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4.8.5 mysqldump, Dumping Table Structure and Data

Utility to dump a database or a collection of database for backup or for transferring the data to another SQL server (not necessarily a MySQL server). The dump will contain SQL statements to create the table and/or populate the table.

If you are doing a backup on the server, you should consider using the mysqlhotcopy instead. See section 4.8.6 mysqlhotcopy, Copying MySQL Databases and Tables.

shell> mysqldump [OPTIONS] database [tables]
OR     mysqldump [OPTIONS] --databases [OPTIONS] DB1 [DB2 DB3...]
OR     mysqldump [OPTIONS] --all-databases [OPTIONS]

If you don't give any tables or use the --databases or --all-databases, the whole database(s) will be dumped.

You can get a list of the options your version of mysqldump supports by executing mysqldump --help.

Note that if you run mysqldump without --quick or --opt, mysqldump will load the whole result set into memory before dumping the result. This will probably be a problem if you are dumping a big database.

Note that if you are using a new copy of the mysqldump program and you are going to do a dump that will be read into a very old MySQL server, you should not use the --opt or -e options.

mysqldump supports the following options:

--add-locks
Add LOCK TABLES before and UNLOCK TABLE after each table dump. (To get faster inserts into MySQL.)
--add-drop-table
Add a drop table before each create statement.
-A, --all-databases
Dump all the databases. This will be same as --databases with all databases selected.
-a, --all
Include all MySQL-specific create options.
--allow-keywords
Allow creation of column names that are keywords. This works by prefixing each column name with the table name.
-c, --complete-insert
Use complete insert statements (with column names).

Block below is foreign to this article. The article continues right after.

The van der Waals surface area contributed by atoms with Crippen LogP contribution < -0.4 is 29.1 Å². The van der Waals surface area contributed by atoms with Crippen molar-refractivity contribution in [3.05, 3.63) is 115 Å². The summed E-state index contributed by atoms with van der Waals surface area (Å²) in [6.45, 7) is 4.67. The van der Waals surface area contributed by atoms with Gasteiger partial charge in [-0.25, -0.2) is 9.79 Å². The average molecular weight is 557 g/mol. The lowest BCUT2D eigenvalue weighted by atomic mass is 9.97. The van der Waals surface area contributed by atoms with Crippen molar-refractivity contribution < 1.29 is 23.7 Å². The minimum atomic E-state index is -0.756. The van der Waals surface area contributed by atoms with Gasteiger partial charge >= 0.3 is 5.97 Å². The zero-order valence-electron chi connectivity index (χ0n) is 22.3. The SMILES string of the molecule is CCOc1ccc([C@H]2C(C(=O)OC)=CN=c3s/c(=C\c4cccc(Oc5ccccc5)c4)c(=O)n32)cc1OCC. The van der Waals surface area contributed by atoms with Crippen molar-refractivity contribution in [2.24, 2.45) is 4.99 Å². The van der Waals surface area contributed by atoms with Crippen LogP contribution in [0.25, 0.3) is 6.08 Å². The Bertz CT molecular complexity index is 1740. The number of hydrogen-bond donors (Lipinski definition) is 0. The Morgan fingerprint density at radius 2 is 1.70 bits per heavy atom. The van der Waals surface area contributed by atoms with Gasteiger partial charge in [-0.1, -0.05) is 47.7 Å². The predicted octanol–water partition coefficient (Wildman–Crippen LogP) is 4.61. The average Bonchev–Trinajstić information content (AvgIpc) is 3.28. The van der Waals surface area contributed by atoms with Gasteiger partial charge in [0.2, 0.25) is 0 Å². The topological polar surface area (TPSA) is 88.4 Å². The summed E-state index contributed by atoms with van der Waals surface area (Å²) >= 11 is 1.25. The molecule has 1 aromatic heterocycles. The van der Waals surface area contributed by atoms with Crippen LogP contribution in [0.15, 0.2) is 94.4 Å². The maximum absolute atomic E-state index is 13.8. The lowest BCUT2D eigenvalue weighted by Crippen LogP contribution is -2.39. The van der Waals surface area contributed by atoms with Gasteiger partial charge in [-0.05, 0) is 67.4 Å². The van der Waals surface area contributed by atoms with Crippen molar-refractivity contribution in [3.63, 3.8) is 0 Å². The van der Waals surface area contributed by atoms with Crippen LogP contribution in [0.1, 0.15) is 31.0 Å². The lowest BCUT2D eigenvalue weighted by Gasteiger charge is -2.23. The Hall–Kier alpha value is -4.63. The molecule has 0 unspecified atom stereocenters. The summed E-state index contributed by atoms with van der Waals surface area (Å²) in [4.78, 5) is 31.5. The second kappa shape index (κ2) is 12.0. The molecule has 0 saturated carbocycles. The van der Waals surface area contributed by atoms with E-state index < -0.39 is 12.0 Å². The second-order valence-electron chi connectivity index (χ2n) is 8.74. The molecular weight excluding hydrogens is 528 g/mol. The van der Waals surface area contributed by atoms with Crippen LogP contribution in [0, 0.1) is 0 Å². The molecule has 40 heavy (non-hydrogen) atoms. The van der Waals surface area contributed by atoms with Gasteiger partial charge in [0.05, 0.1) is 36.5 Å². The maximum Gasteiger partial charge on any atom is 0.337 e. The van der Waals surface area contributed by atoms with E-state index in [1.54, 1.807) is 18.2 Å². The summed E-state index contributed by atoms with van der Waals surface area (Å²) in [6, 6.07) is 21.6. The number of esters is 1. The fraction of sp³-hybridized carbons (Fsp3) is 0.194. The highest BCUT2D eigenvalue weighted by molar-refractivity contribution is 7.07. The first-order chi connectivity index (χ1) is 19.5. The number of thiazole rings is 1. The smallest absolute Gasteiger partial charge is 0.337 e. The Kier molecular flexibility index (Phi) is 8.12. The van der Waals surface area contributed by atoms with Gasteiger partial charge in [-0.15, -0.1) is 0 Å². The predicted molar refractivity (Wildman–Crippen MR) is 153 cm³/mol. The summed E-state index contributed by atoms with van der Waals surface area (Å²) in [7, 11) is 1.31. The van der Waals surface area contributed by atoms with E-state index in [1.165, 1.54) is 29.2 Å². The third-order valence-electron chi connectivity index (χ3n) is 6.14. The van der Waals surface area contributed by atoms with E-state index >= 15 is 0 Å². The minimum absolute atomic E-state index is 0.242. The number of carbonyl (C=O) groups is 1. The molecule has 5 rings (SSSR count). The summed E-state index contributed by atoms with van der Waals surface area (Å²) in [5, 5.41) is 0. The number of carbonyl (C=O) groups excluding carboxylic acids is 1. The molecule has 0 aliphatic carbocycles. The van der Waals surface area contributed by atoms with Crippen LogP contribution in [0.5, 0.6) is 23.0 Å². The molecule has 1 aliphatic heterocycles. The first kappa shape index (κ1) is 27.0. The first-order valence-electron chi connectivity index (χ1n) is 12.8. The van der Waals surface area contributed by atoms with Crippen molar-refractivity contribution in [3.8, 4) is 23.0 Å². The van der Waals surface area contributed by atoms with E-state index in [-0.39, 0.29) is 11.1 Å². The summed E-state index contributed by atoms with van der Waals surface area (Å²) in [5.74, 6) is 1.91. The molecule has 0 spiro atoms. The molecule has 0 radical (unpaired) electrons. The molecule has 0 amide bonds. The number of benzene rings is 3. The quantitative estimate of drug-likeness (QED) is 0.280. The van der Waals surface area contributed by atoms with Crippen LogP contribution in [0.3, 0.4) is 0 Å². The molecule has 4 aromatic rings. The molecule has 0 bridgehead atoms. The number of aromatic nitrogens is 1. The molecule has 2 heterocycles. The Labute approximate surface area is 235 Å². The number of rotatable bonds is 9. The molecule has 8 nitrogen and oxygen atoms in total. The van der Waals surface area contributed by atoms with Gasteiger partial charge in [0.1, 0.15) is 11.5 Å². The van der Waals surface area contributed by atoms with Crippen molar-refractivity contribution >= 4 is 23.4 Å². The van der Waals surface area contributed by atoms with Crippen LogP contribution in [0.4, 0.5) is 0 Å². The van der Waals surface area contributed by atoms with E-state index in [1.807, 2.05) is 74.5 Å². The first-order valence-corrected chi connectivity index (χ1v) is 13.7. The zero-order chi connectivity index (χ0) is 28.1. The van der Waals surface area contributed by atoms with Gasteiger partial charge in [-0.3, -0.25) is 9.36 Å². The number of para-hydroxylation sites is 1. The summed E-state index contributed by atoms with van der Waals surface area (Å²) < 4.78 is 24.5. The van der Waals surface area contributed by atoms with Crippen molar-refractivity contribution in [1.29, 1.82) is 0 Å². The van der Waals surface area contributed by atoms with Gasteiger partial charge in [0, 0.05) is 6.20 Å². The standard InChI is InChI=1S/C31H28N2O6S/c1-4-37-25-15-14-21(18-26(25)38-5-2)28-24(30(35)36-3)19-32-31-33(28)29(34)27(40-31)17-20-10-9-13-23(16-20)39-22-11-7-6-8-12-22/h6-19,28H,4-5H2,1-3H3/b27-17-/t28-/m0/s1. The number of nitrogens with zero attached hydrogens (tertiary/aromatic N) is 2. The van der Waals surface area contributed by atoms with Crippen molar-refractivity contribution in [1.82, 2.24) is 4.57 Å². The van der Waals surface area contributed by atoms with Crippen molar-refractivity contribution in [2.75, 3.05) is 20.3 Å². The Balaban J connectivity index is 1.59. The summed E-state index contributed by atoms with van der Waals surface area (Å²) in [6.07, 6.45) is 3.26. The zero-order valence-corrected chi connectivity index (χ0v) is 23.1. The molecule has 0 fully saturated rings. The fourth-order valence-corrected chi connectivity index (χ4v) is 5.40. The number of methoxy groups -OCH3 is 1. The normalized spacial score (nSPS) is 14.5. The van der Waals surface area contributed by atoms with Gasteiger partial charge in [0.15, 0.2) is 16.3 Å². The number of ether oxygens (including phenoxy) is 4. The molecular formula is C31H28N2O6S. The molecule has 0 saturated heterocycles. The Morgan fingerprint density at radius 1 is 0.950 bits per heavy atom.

-C, --compress
Compress all information between the client and the server if both support compression.
-B, --databases
To dump several databases. Note the difference in usage. In this case no tables are given. All name arguments are regarded as database names. USE db_name; will be included in the output before each new database.
--delayed
Insert rows with the INSERT DELAYED command.
-e, --extended-insert
Use the new multiline INSERT syntax. (Gives more compact and faster inserts statements.)
-#, --debug[=option_string]
Trace usage of the program (for debugging).
--help
Display a help message and exit.
--fields-terminated-by=...
--fields-enclosed-by=...
--fields-optionally-enclosed-by=...
--fields-escaped-by=...
--lines-terminated-by=...
These options are used with the -T option and have the same meaning as the corresponding clauses for LOAD DATA INFILE. See section 6.4.9 LOAD DATA INFILE Syntax.
-F, --flush-logs
Flush log file in the MySQL server before starting the dump.
-f, --force,
Continue even if we get a SQL error during a table dump.
-h, --host=..
Dump data from the MySQL server on the named host. The default host is localhost.
-l, --lock-tables.
Lock all tables before starting the dump. The tables are locked with READ LOCAL to allow concurrent inserts in the case of MyISAM tables. Please note that when dumping multiple databases, --lock-tables will lock tables for each database separately. So using this option will not guarantee your tables will be logically consistent between databases. Tables in different databases may be dumped in completely different states.
-K, --disable-keys
/*!40000 ALTER TABLE tb_name DISABLE KEYS */; and /*!40000 ALTER TABLE tb_name ENABLE KEYS */; will be put in the output. This will make loading the data into a MySQL 4.0 server faster as the indexes are created after all data are inserted.
-n, --no-create-db
CREATE DATABASE /*!32312 IF NOT EXISTS*/ db_name; will not be put in the output. The above line will be added otherwise, if a --databases or --all-databases option was given.
-t, --no-create-info
Don't write table creation information (the CREATE TABLE statement).
-d, --no-data
Don't write any row information for the table. This is very useful if you just want to get a dump of the structure for a table!
--opt
Same as --quick --add-drop-table --add-locks --extended-insert --lock-tables. Should give you the fastest possible dump for reading into a MySQL server.
-pyour_pass, --password[=your_pass]
The password to use when connecting to the server. If you specify no `=your_pass' part, mysqldump you will be prompted for a password.
-P, --port=...
Port number to use for TCP/IP connections.
--protocol=(TCP | SOCKET | PIPE | MEMORY)
To specify the connect protocol to use. New in MySQL 4.1.
-q, --quick
Don't buffer query, dump directly to stdout. Uses mysql_use_result() to do this.
-Q, --quote-names
Quote table and column names within ``' characters.
-r, --result-file=...
Direct output to a given file. This option should be used in MSDOS, because it prevents new line `\n' from being converted to `\n\r' (new line + carriage return).
--single-transaction